Starting June 2nd, for four weeks the city will mix "free" chlorine into the city's water supply at the Water Treatment Plant in a process better known as burnout. This process removes bacteria that builds up in the water system because of low pressure.
"Whenever we run free chlorine into the system, it will actually clean out," stated city Water Quality Department, Tymn Combest. "Not only the water mains, it'll clear out the lateralls... it'll clean out the lines in your house. It actually just takes the biofilm out of the entire system."
Combest said the chlorine level actually remains the same, but other chemicals in the treatment process will be removed....leaving the "free" chlorine.
"One thing people can expect is there will be a little bit more of a swimming pool odor to the water because free chlorine has a lower threshold of oder than monochlorine," explained Combest. "So, they will expect... when they turn on their faucets in the bathroom or the showers they will expect to smell a little bit more chlorine odor."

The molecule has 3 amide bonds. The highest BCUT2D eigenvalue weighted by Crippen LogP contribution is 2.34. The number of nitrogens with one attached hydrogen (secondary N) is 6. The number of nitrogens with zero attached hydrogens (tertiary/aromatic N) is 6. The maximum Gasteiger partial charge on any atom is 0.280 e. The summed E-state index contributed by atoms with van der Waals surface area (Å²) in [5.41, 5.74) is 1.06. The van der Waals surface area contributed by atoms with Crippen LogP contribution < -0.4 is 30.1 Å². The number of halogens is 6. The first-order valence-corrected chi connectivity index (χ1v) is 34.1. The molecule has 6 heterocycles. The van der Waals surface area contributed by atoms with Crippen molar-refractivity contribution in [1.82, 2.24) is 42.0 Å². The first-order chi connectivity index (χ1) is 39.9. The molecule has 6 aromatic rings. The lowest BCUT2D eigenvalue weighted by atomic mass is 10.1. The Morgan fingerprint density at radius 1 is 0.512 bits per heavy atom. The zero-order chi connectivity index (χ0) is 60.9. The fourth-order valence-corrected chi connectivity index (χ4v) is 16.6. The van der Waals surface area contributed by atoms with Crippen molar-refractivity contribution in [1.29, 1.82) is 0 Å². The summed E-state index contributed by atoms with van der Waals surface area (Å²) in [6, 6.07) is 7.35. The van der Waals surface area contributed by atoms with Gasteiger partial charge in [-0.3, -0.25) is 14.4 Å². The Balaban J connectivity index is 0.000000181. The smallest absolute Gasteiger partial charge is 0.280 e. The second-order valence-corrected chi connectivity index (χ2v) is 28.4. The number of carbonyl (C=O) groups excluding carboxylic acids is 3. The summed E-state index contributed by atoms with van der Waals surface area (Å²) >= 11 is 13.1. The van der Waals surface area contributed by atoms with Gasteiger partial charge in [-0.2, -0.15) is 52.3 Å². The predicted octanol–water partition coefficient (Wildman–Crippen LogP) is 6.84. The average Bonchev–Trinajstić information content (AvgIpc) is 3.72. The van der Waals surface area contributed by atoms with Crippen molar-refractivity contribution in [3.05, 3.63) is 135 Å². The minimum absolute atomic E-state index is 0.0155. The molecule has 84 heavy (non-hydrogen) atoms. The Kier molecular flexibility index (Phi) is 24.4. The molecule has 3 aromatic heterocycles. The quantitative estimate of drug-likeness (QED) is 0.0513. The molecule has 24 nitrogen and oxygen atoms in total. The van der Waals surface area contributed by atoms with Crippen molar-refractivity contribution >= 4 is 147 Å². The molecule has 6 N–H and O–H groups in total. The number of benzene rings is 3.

The annual summer month-long burnout process actually prevents city engineers from increasing the chlorine level in the water system throughout the year.
"It helps the plant use less chlorine use out in the distribution system," Combest continued.
City employees will start the burnout process 12 hours before June 2nd by turning off ammonia pumps to create the "free" chlorine that will be used.
"Basically, we have to just turn the ammonia, the liquid amonia sulfate pumps, off and the conversion will probably take place within 12 hours," finished Combest.
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